Let's count pollinators for Science!

'Most flowering plants on the Earth need help with pollination  to produce seeds and fruit, and to reproduce. For this they need pollinators. And since we rely on plants for our food, medicine, and other resources, we need pollinators too.

Many pollinators in the UK are in decline and we're not sure why. This is because there haven't been long-term, standardised studies of their populations.'


So we have been getting to know our Wildflower patch a little bit better by taking part in the Flower-Insect Timed count. It also gives us the chance to add our little contribution to a long-term national data set.

Please note: This count needs to be carried out on a sunny day between April and September with temperatures above 12 degrees.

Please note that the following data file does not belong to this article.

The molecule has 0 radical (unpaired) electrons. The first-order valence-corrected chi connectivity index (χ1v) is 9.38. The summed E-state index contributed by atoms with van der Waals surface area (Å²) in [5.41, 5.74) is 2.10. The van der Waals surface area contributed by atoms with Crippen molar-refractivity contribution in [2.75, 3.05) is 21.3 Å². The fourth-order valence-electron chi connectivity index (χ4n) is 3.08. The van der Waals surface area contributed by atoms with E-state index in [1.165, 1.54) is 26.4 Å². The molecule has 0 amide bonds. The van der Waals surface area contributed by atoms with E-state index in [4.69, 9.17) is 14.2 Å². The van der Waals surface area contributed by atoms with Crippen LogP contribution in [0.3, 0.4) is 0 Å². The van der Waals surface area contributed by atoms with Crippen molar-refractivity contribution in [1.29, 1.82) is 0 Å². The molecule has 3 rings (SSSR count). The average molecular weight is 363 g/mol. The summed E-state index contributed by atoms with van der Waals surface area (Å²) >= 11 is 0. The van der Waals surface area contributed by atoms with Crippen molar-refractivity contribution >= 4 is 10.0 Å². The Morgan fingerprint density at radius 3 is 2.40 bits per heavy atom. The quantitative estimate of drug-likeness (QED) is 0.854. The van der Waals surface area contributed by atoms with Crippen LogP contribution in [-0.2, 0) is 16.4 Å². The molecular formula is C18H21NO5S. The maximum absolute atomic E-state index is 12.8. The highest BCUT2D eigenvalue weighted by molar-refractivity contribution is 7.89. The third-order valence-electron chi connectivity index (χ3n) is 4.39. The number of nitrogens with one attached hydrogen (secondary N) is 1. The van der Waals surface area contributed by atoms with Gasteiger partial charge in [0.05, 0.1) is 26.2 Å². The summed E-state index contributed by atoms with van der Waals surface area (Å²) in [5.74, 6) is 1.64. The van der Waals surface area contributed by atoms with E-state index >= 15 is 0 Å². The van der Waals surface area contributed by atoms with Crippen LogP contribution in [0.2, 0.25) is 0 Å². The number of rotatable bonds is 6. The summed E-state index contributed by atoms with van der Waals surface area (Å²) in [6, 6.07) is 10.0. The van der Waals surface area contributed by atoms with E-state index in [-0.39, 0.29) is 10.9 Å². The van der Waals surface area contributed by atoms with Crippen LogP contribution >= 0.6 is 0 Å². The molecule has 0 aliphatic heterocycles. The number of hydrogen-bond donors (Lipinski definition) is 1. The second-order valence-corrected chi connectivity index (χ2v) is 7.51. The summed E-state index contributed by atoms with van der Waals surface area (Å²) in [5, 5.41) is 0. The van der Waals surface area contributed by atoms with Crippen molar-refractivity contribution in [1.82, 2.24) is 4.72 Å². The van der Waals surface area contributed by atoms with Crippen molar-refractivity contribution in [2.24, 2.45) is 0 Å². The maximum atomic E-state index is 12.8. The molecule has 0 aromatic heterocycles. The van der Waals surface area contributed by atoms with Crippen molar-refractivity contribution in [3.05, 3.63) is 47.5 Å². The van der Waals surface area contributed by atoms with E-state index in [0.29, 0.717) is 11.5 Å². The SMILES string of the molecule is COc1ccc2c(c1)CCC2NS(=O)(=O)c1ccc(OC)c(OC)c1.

Here is a short video to get you started:



First we found our patch! This can be your own garden, park, nature reserve or countryside. We chose a patch in our garden where we often see pollinators frequenting the buttercups.

If you can, then it's best to find a target flower patch but if not, there is a list of suggested alternative flowers you can focus on.


Next we took a picture of our patch, laid down our home-made 50 x 50cm quadrat, counted the open flowers and noted down the insects which visited during our 10 minute observation.



Click here for help making the quadrat.
Click here for the free flower guide.
Click here for the insect identification guide.
Click here for the recording form.


And finally submitted our results to the IRecord!

What a great way to take our Science class outdoors! This lesson was easily adapted to their abilities. The older ones learnt all about pollination and collecting data using a quadrat whilst the younger ones enjoyed spotting and counting insects!



For more info and to register for an IRecord account then please visit the Grow Wild website here.

Happy counting! :)



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